The Dangerous Wild Animals Act 1976 (“the Act”), as amended, regulates the keeping of dangerous wild animals.
The Act aims to protect the public and to ensure that the animals are properly cared for.
The Act defines a dangerous wild animal as any animal listed in the Schedule and includes animals such as lions, chimpanzees, crocodiles, and certain venomous snakes and spiders.
The Act applies in England, Wales and Scotland, but responsibility for dangerous wild animals has been devolved to Scotland.
The Dangerous Wild Animals Act 1976 (Modification) (Scotland) Order 2008 amends the Schedule which states what animals are covered by the Act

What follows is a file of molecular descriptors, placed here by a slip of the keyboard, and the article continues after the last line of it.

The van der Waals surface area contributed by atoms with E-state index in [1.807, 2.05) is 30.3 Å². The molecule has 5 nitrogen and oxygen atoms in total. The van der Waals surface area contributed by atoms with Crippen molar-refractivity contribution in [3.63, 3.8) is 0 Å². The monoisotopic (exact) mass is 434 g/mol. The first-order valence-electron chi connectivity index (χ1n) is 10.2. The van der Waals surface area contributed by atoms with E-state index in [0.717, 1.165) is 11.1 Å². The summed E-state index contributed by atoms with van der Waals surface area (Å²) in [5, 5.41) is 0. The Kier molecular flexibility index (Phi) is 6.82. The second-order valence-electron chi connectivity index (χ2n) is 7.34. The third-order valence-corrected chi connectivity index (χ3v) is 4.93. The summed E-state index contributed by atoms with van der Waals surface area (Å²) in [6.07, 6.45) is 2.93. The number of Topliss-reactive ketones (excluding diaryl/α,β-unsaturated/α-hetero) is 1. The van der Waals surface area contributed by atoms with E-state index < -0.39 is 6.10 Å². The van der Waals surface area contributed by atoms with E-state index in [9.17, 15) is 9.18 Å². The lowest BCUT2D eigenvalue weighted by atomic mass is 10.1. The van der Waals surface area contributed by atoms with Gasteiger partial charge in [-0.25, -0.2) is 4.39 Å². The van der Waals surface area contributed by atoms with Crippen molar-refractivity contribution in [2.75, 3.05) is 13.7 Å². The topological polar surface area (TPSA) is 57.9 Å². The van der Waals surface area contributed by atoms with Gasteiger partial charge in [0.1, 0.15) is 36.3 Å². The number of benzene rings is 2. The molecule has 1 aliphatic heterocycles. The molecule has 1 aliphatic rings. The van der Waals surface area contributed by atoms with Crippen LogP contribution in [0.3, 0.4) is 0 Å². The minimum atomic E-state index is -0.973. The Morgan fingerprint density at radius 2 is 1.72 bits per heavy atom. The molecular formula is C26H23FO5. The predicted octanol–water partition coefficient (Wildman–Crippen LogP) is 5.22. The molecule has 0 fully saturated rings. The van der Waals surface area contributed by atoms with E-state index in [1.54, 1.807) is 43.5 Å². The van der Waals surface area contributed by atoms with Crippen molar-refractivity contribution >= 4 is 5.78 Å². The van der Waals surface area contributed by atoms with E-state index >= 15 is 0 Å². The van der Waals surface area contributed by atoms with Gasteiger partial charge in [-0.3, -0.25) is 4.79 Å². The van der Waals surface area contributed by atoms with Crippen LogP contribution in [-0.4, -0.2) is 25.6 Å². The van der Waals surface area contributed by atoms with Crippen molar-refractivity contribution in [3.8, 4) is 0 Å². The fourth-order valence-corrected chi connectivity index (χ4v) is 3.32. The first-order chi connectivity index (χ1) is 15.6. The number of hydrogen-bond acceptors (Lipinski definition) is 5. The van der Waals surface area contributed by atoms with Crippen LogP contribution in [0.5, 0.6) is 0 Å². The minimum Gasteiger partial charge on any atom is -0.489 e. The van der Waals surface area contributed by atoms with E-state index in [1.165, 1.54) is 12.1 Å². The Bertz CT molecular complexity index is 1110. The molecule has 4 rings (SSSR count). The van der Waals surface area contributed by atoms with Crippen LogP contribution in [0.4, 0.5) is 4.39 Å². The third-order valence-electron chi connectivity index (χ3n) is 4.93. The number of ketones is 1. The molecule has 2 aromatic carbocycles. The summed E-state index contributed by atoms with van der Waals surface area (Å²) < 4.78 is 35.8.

Local authorities are responsible for administering and enforcing the Act, and anyone wishing to keep such animals must obtain a licence from their local authority prior to taking ownership of their animal.
The Act does not apply to those animals kept in zoos, circuses, pet shops or designated establishments within the meaning of the Animals (Scientific Procedures) Act 1986, as these are covered by separate legislation.
Rural and Environment Directorate
Animal Health and Welfare Division